Facing into the ‘American floodgates’ criticism we would suggest that there are three reasons to be positive that prophecies of a tidal wave of unmeritorious litigation will not be borne out:
First, the same prophecies were made about the introduction of conditional fee agreements 20 years ago. That regime, modified in 2013, has helped many hundreds of thousands of clients pursue or defend cases and is now established as mainstream.
Second, the legal representatives who can offer the agreements are subject to strong and mature regulatory regimes.
Third, whilst not professing competency to speak about the American judicial system we are steadfastly of the view that the Courts of England and Wales have world class judges with tools at their disposal under the Civil Procedure Rules to stop abuses and to prevent unmeritorious cases from running. Applications for summary judgment can be made, costs can be kept under control by budgets and the Courts have significant case management powers.
Finally, and distinct from the American system, a litigant in England and Wales who runs an unmeritorious case is likely to be ordered to pay substantial costs to their opponent.
Conditional fee agreements (“CFA”) and DBAs are just different. The fundamental difference is that in a conditional fee agreement the ‘success’ element is based on the ordinary charges (usually the hours worked multiplied by the hourly rate). In a DBA this link is broken.
Conditional fee agreements will remain an important part of the funding arrangements open to clients and lawyers. This judgment simply brings into play another funding option for lawyers and clients in the right cases.
This is a specialist subject in its own right and out of scope for this article. Before entering into a DBA the lawyer and client should consider carefully the effect of the particular agreement entered into in the light of the cap in Rule 44.18 of the Civil Procedure Rules. This is particularly so when the litigation is complex and the potential award is modest.
We think that DBAs are one important tool to open up access for justice. We are prepared, in the right case, to consider a damages based agreement arrangement in our dispute resolution team (we act for people with civil disputes more generally but particularly in professional negligence, data breach and disputed probate cases) and in our personal injury teams (for injured people).
Our costs experts also provide advice to other law firms and deal with challenges brought to DBAs and other funding arrangements.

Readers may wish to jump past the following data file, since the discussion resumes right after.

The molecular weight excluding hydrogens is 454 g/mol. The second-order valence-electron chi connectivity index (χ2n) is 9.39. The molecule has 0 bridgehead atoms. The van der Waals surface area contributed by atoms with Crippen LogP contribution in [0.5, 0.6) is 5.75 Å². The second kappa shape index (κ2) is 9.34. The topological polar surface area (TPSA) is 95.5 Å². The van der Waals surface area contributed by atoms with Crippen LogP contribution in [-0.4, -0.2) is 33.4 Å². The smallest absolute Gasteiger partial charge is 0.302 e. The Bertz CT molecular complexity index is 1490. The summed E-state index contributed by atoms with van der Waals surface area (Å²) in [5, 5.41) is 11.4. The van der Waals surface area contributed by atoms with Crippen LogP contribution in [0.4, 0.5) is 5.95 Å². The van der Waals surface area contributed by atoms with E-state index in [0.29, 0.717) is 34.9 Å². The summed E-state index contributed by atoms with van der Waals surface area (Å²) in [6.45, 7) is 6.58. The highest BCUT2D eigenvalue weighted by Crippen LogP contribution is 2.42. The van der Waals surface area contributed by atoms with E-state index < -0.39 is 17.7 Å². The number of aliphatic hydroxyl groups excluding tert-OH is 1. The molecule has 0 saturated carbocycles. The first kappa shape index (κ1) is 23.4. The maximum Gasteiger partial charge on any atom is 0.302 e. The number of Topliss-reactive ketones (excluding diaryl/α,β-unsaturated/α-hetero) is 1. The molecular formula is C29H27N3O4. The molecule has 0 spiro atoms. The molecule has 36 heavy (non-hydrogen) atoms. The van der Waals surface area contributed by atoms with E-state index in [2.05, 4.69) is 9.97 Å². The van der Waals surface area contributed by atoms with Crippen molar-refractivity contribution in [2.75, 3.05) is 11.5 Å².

This piece is an article which includes opinion and comment. It is not intended to be legal advice and is not to be relied upon as legal advice. It is up to date as at 15th January 2021. The law about damages based agreements (and retainers more generally) is complex and fact sensitive. You should always seek specific legal advice.
The regulations considered by the Court are technical. We have had to use some words or phrases which might not be everyday plain language. We set out a little more detail below:
Word or phrase
Civil Litigation refers to a dispute between two or more parties which is dealt with by the Civil Courts and governed by the Civil Procedure Rules. Civil litigation is subject to different rules than criminal cases or family cases. The content of this article does not apply to criminal or family work.
An individual, company or other entity who has the right to bring or defend a claim in civil litigation.
A damages based agreement. The main article explains what a damages based agreement is.
Where a court consists of more than one judge and a judge disagrees with all or part of the majority view.
An authorised and regulated lawyer or law firm who can act in the civil courts. For example a solicitor or barrister.
A redress scheme for legal services operated by the Legal Ombudsman.
Regulations or the Regulations
When we use capitals for Regulations or the Regulations we are referring to the Damages Based Agreements Regulations 2013.
An approved regulator for example, the Solicitors Regulation Authority for Solicitors or the Bar Standards Board for Barristers.
The agreement between a client and a legal representative.
When an agreement (contract) between two or more parties is brought to an end, this process is described as ‘Termination’.